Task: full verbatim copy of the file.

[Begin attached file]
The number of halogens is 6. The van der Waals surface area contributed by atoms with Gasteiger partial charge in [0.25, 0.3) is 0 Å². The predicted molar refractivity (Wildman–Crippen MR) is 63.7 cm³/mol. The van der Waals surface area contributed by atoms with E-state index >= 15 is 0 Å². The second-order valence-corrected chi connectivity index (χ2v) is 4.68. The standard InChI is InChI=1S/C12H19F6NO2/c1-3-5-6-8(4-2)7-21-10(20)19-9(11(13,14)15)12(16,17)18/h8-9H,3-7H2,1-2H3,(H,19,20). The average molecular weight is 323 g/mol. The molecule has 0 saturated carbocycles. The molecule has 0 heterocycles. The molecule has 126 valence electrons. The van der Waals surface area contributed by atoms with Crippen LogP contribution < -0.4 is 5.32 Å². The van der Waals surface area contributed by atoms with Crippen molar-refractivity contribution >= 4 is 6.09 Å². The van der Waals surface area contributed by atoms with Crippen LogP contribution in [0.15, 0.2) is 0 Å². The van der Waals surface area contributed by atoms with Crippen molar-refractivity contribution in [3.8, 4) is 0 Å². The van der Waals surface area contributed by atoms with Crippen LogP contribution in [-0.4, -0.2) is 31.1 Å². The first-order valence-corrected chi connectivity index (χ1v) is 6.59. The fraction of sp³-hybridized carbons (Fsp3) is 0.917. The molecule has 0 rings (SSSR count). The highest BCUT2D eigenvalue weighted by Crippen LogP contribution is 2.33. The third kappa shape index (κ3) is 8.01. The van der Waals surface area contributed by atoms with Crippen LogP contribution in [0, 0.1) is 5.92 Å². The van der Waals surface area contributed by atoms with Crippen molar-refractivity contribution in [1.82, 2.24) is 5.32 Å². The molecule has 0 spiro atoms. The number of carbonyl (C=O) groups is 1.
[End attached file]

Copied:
The number of halogens is 6. The van der Waals surface area contributed by atoms with Gasteiger partial charge in [0.25, 0.3) is 0 Å². The predicted molar refractivity (Wildman–Crippen MR) is 63.7 cm³/mol. The van der Waals surface area contributed by atoms with E-state index >= 15 is 0 Å². The second-order valence-corrected chi connectivity index (χ2v) is 4.68. The standard InChI is InChI=1S/C12H19F6NO2/c1-3-5-6-8(4-2)7-21-10(20)19-9(11(13,14)15)12(16,17)18/h8-9H,3-7H2,1-2H3,(H,19,20). The average molecular weight is 323 g/mol. The molecule has 0 saturated carbocycles. The molecule has 0 heterocycles. The molecule has 126 valence electrons. The van der Waals surface area contributed by atoms with Crippen LogP contribution < -0.4 is 5.32 Å². The van der Waals surface area contributed by atoms with Crippen molar-refractivity contribution >= 4 is 6.09 Å². The van der Waals surface area contributed by atoms with Crippen LogP contribution in [0.15, 0.2) is 0 Å². The van der Waals surface area contributed by atoms with Crippen molar-refractivity contribution in [3.8, 4) is 0 Å². The van der Waals surface area contributed by atoms with Crippen LogP contribution in [-0.4, -0.2) is 31.1 Å². The first-order valence-corrected chi connectivity index (χ1v) is 6.59. The fraction of sp³-hybridized carbons (Fsp3) is 0.917. The molecule has 0 rings (SSSR count). The highest BCUT2D eigenvalue weighted by Crippen LogP contribution is 2.33. The third kappa shape index (κ3) is 8.01. The van der Waals surface area contributed by atoms with Crippen LogP contribution in [0, 0.1) is 5.92 Å². The van der Waals surface area contributed by atoms with Crippen molar-refractivity contribution in [1.82, 2.24) is 5.32 Å². The molecule has 0 spiro atoms. The number of carbonyl (C=O) groups is 1.